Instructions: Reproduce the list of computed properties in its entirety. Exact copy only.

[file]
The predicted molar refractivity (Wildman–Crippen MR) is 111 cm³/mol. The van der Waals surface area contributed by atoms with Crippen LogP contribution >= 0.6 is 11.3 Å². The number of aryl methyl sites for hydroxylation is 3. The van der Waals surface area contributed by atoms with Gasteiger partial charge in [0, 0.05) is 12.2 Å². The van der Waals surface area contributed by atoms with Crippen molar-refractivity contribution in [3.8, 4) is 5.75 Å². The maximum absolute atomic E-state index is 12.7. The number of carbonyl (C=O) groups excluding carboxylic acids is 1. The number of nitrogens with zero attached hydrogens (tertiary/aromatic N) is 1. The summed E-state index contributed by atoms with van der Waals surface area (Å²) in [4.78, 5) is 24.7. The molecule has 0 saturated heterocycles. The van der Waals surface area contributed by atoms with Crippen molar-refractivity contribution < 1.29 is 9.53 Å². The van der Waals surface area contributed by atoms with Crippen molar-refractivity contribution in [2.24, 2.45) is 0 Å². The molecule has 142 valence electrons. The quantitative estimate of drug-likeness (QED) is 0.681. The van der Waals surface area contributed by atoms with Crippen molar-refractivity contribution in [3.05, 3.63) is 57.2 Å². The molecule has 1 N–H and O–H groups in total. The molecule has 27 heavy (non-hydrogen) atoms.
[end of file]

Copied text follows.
The predicted molar refractivity (Wildman–Crippen MR) is 111 cm³/mol. The van der Waals surface area contributed by atoms with Crippen LogP contribution >= 0.6 is 11.3 Å². The number of aryl methyl sites for hydroxylation is 3. The van der Waals surface area contributed by atoms with Gasteiger partial charge in [0, 0.05) is 12.2 Å². The van der Waals surface area contributed by atoms with Crippen molar-refractivity contribution in [3.8, 4) is 5.75 Å². The maximum absolute atomic E-state index is 12.7. The number of carbonyl (C=O) groups excluding carboxylic acids is 1. The number of nitrogens with zero attached hydrogens (tertiary/aromatic N) is 1. The summed E-state index contributed by atoms with van der Waals surface area (Å²) in [4.78, 5) is 24.7. The molecule has 0 saturated heterocycles. The van der Waals surface area contributed by atoms with Crippen molar-refractivity contribution < 1.29 is 9.53 Å². The van der Waals surface area contributed by atoms with Crippen molar-refractivity contribution in [2.24, 2.45) is 0 Å². The molecule has 142 valence electrons. The quantitative estimate of drug-likeness (QED) is 0.681. The van der Waals surface area contributed by atoms with Crippen molar-refractivity contribution in [3.05, 3.63) is 57.2 Å². The molecule has 1 N–H and O–H groups in total. The molecule has 27 heavy (non-hydrogen) atoms.